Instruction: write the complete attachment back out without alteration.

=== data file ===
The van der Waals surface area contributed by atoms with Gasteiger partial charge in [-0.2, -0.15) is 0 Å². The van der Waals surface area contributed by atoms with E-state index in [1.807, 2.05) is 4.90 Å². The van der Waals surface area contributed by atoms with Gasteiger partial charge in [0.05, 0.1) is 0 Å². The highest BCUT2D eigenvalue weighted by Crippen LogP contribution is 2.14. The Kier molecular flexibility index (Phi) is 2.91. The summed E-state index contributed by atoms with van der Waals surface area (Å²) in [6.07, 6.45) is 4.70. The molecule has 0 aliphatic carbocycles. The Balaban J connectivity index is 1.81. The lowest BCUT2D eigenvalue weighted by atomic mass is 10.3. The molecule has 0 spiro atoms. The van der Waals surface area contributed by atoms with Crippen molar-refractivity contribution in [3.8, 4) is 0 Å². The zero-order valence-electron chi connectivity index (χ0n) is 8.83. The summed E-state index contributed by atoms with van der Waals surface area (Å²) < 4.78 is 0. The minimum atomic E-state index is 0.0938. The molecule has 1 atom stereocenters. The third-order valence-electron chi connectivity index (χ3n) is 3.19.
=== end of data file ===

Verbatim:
The van der Waals surface area contributed by atoms with Gasteiger partial charge in [-0.2, -0.15) is 0 Å². The van der Waals surface area contributed by atoms with E-state index in [1.807, 2.05) is 4.90 Å². The van der Waals surface area contributed by atoms with Gasteiger partial charge in [0.05, 0.1) is 0 Å². The highest BCUT2D eigenvalue weighted by Crippen LogP contribution is 2.14. The Kier molecular flexibility index (Phi) is 2.91. The summed E-state index contributed by atoms with van der Waals surface area (Å²) in [6.07, 6.45) is 4.70. The molecule has 0 aliphatic carbocycles. The Balaban J connectivity index is 1.81. The lowest BCUT2D eigenvalue weighted by atomic mass is 10.3. The molecule has 0 spiro atoms. The van der Waals surface area contributed by atoms with Crippen molar-refractivity contribution in [3.8, 4) is 0 Å². The zero-order valence-electron chi connectivity index (χ0n) is 8.83. The summed E-state index contributed by atoms with van der Waals surface area (Å²) < 4.78 is 0. The minimum atomic E-state index is 0.0938. The molecule has 1 atom stereocenters. The third-order valence-electron chi connectivity index (χ3n) is 3.19.